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THE DREAM JOURNAL
OF L. CARUANA


THE HOUSE OF THREE WINDOWS
Toronto, December 18, 1988

      At the time of this dream, I was studying German and Greek Philosophy at the University of Toronto. I was unsure if I should go on to do graduate studies in Philosophy, or turn all my energies towards painting.

      I dreamt I was in Malta, in the village where my father comes from. I was walking up triq il-Parocca to the house where my father was born. All the houses on this street were closed up, their wooden shutters drawn. The village seemed abandoned. I came to my father’s childhood home, and there – in contrast to the other houses – all was open and brimming with activity. In particular, a trinity of windows on the top floor blazed with light. (In reality, this house has only two windows. The three windows were very reminiscent of the trinity of windows atop the door of my own childhood home, which I remembered so vividly as a child).
      The brimming activity in the house was due to an auction, where all the family belongings were being sold off. None of my family were there, and the auction was organized by Germans. I spoke to one of the organizers in German, and he told me that some items would be auctioned, others could be put aside and purchased later. I felt that I must gather up as many hierlooms as possible, to preserve something from our family’s past. There were jewels, rugs, furniture, tools. I gathered them all together. Then, figuring that all of these were rightfully mine anyway, I tried to walk out with the lot. But a clerk stopped me, asking me to produce a receipt. I called his attention to another clerk and, through a ruse, sent him off in search of the slip while I escaped with the goods.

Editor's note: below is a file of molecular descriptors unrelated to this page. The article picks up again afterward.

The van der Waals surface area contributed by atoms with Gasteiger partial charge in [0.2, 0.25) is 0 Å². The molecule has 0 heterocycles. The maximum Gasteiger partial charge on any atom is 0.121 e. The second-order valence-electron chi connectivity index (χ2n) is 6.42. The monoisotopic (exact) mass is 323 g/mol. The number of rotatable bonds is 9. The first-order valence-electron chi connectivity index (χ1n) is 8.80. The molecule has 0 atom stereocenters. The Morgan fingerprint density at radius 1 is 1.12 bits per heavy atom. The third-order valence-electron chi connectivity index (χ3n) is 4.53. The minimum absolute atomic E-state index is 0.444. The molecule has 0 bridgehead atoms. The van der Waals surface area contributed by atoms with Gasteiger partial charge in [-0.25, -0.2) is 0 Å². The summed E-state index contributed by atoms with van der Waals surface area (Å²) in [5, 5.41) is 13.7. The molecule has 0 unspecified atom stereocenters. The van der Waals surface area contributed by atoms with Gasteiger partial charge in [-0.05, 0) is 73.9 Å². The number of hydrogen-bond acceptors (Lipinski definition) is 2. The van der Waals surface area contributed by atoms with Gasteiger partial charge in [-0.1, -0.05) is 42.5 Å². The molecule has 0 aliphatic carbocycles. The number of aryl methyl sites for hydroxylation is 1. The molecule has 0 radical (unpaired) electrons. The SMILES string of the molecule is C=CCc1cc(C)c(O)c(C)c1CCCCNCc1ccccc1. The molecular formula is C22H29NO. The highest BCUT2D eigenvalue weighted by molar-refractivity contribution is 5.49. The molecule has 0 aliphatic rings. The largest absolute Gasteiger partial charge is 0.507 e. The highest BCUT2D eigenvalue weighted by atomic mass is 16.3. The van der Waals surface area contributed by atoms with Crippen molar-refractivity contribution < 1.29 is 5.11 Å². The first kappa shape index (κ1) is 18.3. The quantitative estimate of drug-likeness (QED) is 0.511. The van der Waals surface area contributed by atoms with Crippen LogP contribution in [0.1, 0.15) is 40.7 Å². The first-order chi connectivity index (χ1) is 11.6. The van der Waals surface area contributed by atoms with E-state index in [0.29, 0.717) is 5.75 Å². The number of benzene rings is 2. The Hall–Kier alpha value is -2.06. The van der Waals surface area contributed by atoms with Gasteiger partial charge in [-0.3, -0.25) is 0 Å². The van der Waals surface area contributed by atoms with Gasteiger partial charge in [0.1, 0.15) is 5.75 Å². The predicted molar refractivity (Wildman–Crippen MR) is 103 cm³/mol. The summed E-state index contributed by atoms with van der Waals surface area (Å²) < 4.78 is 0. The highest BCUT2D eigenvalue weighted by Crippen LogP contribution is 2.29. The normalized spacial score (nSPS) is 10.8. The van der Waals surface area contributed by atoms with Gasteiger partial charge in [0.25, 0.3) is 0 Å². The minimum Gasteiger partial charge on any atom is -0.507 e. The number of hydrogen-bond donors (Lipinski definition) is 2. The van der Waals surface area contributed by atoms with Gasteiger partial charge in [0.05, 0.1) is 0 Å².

Once out on the street, I examined what I was able to preserve from our family’s past. Most prominant among them were a set of handtools
(which, in reality, my father had used to make his living, and which he had given to me one day). Out in the street, I suddenly heard a disembodied voice – that of my father’s – who asked me ‘what do you plan to do with your life?’ Looking at the handtools, I replied ‘I’ll make a living with the skills I possess’. And so, confidently, I walked on.

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